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Pre-Microfinance Development Policy in Syrian Refugee Camps

Mona Siddique, Elif Selin Ekmen Ucev, Alper Rutbil, Osagie Obaseki
-Masters of Public Policy, UC Irvine-

Problem Definition

The Syrian Civil War is a humanitarian crisis resulting in

approximately 4.8 million Syrian refugees.
Syrian refugees are socially excluded groups facing social,
economic, and health risks, and this stalls their development
process; women are most vulnerable.
Collapsed infrastructure within Syria contributes to uncertainty;
when war ends, people will return to nothing.
More critically, 1.5 million Syrians have entered Lebanon, so
20% Lebanons population are Syrian Refugees.
Lebanon has a historical policy failure for refugee livelihood;
Palestinian refugees are living in Beiruts Shatila camp for over
60 years, and Syrians face the same policy failure.
No formal refugee camps provided by government; UNHCR
provides short-term relief, but informal camps have poverty and
social exclusion.
Syrian refugees took shelter in Shatila. Originally built for
3,000, Shatila now has 22,000 since the Syrian War.
No policy intervention for their socioeconomic development puts
them at risk of further poverty and social exclusion with
intergenerational effects.

Most Syrian refugees remain in camps for year after they first
arrive, and have no major improvement in living conditions.
Paying household (HH) expenses is challenge for Refugees; no
income earning opportunities available.
Avg HH income is $6 per day; female headed HHs are poorer.
Majority of Syrian refugee women are unemployed.
Poorest female refugees have low skill sets, with jobs in mostly
agriculture or services; most work is informal.
There is a need for entrepreneurship, better access to credit, and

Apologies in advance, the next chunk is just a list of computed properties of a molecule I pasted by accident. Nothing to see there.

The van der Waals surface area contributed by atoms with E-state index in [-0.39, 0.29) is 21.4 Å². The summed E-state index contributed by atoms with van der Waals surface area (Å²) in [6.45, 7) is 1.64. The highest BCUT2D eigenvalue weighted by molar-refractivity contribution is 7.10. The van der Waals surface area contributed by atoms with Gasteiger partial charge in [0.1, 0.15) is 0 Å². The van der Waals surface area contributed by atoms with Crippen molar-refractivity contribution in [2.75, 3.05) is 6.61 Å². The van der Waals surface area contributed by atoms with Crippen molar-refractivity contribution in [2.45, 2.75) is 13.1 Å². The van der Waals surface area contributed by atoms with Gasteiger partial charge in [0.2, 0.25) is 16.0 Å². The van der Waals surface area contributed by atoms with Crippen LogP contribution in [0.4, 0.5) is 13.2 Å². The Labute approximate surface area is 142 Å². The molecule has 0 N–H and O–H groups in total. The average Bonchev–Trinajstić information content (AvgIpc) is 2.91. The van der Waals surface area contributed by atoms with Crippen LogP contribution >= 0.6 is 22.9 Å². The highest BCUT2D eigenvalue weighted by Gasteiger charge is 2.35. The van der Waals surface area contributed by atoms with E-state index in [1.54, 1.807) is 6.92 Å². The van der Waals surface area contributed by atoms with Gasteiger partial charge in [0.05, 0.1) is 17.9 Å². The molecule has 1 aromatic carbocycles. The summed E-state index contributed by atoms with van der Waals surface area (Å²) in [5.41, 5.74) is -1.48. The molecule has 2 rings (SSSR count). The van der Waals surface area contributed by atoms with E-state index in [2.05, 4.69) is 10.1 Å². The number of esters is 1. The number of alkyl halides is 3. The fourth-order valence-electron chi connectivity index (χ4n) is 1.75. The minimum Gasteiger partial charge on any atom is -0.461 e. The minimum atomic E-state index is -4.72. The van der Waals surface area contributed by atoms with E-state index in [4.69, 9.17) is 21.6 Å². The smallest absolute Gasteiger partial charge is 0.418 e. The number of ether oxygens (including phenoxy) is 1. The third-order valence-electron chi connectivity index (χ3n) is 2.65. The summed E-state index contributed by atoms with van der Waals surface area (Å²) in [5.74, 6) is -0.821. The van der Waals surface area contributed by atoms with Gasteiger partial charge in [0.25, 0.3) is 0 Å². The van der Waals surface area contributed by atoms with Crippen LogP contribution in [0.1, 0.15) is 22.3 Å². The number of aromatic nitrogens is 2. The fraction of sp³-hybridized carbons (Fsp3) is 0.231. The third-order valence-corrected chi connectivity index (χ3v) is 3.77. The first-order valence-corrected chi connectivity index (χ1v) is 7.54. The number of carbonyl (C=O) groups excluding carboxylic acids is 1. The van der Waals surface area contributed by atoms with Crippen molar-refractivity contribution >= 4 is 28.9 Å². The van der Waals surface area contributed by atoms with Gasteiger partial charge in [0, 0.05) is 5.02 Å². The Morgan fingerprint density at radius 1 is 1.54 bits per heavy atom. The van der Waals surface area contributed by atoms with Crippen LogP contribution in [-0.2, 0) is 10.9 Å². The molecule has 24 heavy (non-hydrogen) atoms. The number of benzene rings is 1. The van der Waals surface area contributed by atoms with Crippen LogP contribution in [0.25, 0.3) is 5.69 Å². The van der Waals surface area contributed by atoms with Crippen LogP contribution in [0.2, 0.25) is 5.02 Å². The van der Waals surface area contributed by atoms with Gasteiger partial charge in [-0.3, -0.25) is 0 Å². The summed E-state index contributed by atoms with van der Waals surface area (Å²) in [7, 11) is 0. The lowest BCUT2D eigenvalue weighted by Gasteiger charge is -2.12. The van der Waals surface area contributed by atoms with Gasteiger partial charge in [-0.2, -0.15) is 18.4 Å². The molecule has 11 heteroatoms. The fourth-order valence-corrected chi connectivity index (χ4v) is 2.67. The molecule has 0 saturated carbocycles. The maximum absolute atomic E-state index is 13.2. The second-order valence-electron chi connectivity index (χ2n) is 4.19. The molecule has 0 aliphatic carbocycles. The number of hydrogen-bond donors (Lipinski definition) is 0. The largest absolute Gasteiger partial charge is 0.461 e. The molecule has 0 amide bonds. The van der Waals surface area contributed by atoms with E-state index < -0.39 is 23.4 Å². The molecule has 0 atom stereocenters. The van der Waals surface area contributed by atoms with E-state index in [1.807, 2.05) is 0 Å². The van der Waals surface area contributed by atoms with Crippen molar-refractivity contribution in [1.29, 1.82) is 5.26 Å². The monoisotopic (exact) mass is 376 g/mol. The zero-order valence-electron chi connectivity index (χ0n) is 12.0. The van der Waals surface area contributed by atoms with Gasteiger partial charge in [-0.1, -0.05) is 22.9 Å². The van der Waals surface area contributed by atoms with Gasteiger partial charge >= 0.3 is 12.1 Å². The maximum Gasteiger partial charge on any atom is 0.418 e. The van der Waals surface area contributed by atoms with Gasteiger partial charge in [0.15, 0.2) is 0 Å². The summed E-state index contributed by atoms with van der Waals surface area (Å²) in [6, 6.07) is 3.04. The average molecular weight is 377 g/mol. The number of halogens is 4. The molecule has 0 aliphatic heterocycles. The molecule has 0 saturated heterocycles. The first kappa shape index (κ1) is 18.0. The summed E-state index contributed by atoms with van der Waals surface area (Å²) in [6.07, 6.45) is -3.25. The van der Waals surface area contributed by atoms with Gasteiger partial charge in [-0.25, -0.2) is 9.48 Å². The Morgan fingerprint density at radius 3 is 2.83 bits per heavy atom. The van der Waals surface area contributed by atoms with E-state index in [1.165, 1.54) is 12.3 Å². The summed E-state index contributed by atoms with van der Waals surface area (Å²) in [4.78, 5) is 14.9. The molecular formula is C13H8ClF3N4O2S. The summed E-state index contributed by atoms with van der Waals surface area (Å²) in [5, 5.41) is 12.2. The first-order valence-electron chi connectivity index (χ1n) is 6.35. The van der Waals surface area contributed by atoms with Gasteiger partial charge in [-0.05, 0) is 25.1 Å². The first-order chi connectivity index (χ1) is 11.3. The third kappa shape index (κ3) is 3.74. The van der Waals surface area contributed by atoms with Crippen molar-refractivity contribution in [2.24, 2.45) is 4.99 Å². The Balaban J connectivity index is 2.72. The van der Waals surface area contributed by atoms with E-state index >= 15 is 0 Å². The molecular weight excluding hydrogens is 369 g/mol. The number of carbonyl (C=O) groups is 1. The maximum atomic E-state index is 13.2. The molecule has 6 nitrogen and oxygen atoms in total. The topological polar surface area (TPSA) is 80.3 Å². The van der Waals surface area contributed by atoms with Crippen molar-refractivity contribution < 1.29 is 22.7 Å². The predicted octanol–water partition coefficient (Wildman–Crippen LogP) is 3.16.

financial services for refugee women.
Need for sewing, hairdressing, and agricultural equipment; assets
most demanded by Syrian women.
Need for joint ventures between Syrians and Lebanese women to
promote social cohesion.
Studies suggest that refugee income generating activities result in
positive contributions to the host economy.

Pre-microfinance in Shatila refugee settlement is a long-term
approach to refugee livelihoods and capacity building.
How it works: Overview Of 24 Month Pre-Microfinance Program
Health education: household sanitation training, importance of
vaccinations, and nutritional information.
Social awareness training: importance of childrens education, early
marriage concepts, local safety measures, and legal rights
Management training: financial services, budgeting, operations
Asset Transfer and Micro-Enterprise: economically profitable, easily
manageable, and socially acceptable business
o Consumption Support: basic needs support
o Social Cohesion Component: Syrian, Palestinian, and Lebanese
woman of the same SES are business partners
o Business Counseling: technical support and weekly check-ins

UNHCR will contract an established NGO MFI specializing in premicrofinance to implement the program.
MFIs have infrastructure and capital to administer this program
The MFI selects participants based on social mapping and wealth
ranking to find most vulnerable and disadvantaged women.
Oversight: UNHCR is provider as both off-site and on-site supervision.
o MFIs are able to implement such programs sustainably, considering
financial constraints. Capital and infrastructure are built into these
institutions, they serve as contractors.
Policy Instrument
o The policy instruments required in this innovation, the training and
asset transfer, are already built into the MFIs core competencies.
Political Will
o Camps are informal, no government involvement . NGO MFI and
UN collaboration, so no political support required from government.

AFTER 24 MONTHS: Participants join a Microfinance Institution (MFI)

Why it works: Evidence from Pre-Microfinance Programs

Successful in South Asia and Africa among the socially excluded;
resulted in positive socioeconomic and health outcomes
African refugees camps, overcome post-conflict SES problems.

The pre-microfinance program will be evaluated by UNHCR
Program evaluation would be at least a 3 year study
o Semi-annual surveys and in-depth interviews
o Baseline surveys before and after 24 months for comparisons.
Evaluation of Policy Indicators:
o Health education indicators: vaccinations for children, household
sanitation improvements, dietary diversity and nutrition.
o Social awareness indicators: children in school, early marriage
concepts, safety in local community, legal right awareness.
o Financial literacy and management training indicators: bank account
ownership, savings behavior, credit use, insurance, asset retention,
growth of assets, number of employees hired, break-even points, and
annual revenue of the enterprise.
Unintended Consequences:
There is still a risk of community backlash, but social cohesion
component works to mitigate this risk.
Cultural differences among business partners could impact the
enterprise negatively